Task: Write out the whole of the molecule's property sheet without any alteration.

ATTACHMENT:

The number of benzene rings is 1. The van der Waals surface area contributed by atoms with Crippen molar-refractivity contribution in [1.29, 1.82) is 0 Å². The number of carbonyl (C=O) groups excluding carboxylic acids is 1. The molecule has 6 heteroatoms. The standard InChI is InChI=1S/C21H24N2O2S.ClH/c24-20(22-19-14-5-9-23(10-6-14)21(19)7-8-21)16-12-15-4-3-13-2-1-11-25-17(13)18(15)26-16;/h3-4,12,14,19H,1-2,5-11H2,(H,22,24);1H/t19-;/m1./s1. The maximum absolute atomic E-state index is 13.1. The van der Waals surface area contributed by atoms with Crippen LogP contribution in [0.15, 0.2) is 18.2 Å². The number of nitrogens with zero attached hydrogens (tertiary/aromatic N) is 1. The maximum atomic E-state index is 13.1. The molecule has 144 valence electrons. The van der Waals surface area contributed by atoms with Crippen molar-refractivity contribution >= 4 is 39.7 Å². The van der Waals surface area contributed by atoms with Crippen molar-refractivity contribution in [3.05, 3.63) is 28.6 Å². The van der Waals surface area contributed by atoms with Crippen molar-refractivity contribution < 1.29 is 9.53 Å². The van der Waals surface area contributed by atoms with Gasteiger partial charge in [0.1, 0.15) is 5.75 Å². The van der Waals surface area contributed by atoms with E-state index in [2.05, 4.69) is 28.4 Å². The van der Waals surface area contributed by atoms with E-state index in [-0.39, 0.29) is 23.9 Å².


The number of benzene rings is 1. The van der Waals surface area contributed by atoms with Crippen molar-refractivity contribution in [1.29, 1.82) is 0 Å². The number of carbonyl (C=O) groups excluding carboxylic acids is 1. The molecule has 6 heteroatoms. The standard InChI is InChI=1S/C21H24N2O2S.ClH/c24-20(22-19-14-5-9-23(10-6-14)21(19)7-8-21)16-12-15-4-3-13-2-1-11-25-17(13)18(15)26-16;/h3-4,12,14,19H,1-2,5-11H2,(H,22,24);1H/t19-;/m1./s1. The maximum absolute atomic E-state index is 13.1. The van der Waals surface area contributed by atoms with Crippen LogP contribution in [0.15, 0.2) is 18.2 Å². The number of nitrogens with zero attached hydrogens (tertiary/aromatic N) is 1. The maximum atomic E-state index is 13.1. The molecule has 144 valence electrons. The van der Waals surface area contributed by atoms with Crippen molar-refractivity contribution >= 4 is 39.7 Å². The van der Waals surface area contributed by atoms with Crippen molar-refractivity contribution in [3.05, 3.63) is 28.6 Å². The van der Waals surface area contributed by atoms with Crippen molar-refractivity contribution < 1.29 is 9.53 Å². The van der Waals surface area contributed by atoms with Gasteiger partial charge in [0.1, 0.15) is 5.75 Å². The van der Waals surface area contributed by atoms with E-state index in [2.05, 4.69) is 28.4 Å². The van der Waals surface area contributed by atoms with E-state index in [-0.39, 0.29) is 23.9 Å².